Rare’s OurFish App Debuts On Earth Day
(3BL Media/Justmeans) - Overfishing is a massive problem in the world and probably bigger than we think since global fish catches are underreported by as much as 200 percent, according to conservation group Rare. This is bad news for the environment and ocean life and it is also bad news for the economy.
According to a report from the National Ocean Economics Program for the Center for the Blue Economy, the oceans are the source of livelihood for more than 2.7 million people in the U.S. alone, and contributed to more than $258 billion to the GDP of the country, according to 2010 data. Overfishing impacts those numbers because basically it destroys the very source of that economy and makes its raw material scarcer. According to a report by the New Economics Foundation in the UK, overfishing costs over 100,000 jobs and up to $3.2 billion each year. If fish populations are not given a chance to reproduce, nature suffers and fishermen cannot work.
In response to the overfishing crisis, Rare, in partnership with a team of experts, has launched an app called OurFish to help local fishing communities monitor and log the quantity, type and location of fish being caught. Developed by Dr. Steve Box, VP of Global Fisheries at Rare, the app is a response to evidence of general underreporting of fish catch.
“This is the first step in being able to solve the global challenge of overfishing,” said Box. “Having this kind of data and information available on a global scale will enable us to more accurately assess our impact, and take the necessary steps to limit it while also sustaining the fisheries that are so important to these coastal communities.” The app is featured in a documentary called An Ocean Mystery: The Missing Catch which will premiere on Earth Day (April 22) on Smithsonian Channel at 8 PM ET.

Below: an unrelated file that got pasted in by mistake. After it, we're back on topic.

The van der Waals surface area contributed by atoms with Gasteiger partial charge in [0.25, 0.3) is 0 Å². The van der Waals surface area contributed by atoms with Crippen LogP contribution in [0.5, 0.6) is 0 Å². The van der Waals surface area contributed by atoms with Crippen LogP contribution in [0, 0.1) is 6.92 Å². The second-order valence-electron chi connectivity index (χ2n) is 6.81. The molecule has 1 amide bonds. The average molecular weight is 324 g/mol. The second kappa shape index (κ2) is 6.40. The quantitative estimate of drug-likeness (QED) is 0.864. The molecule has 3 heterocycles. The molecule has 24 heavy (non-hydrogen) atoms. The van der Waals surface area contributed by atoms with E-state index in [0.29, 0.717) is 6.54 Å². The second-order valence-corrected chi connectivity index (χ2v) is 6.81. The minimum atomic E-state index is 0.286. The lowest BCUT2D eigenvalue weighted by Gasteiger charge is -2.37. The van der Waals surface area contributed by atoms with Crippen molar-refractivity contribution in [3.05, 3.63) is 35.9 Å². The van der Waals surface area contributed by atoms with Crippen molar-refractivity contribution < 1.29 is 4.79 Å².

The doc will also screen at the Earth Optimism Summit on Earth Day weekend (Friday 21 - Sunday 23), in Washington, D.C. The event will bring together researchers, practitioners, philanthropists, artists, students, and community, government and civic leaders to discuss solutions to preserve biodiversity, protect natural resources and address climate change. Besides screenings, the three-day program includes talks, workshops and exhibits
“The Earth Optimism Summit is the perfect forum to elevate the crisis facing small-scale fisheries and the solutions that can avert it, both of which are rooted in community behavior change,” said Brett Jenks, Rare’s president and CEO. “The powerful combination of fishing data and community-led change efforts are key to enduring conservation results for coastal communities and habitats.”
Image credit: Rare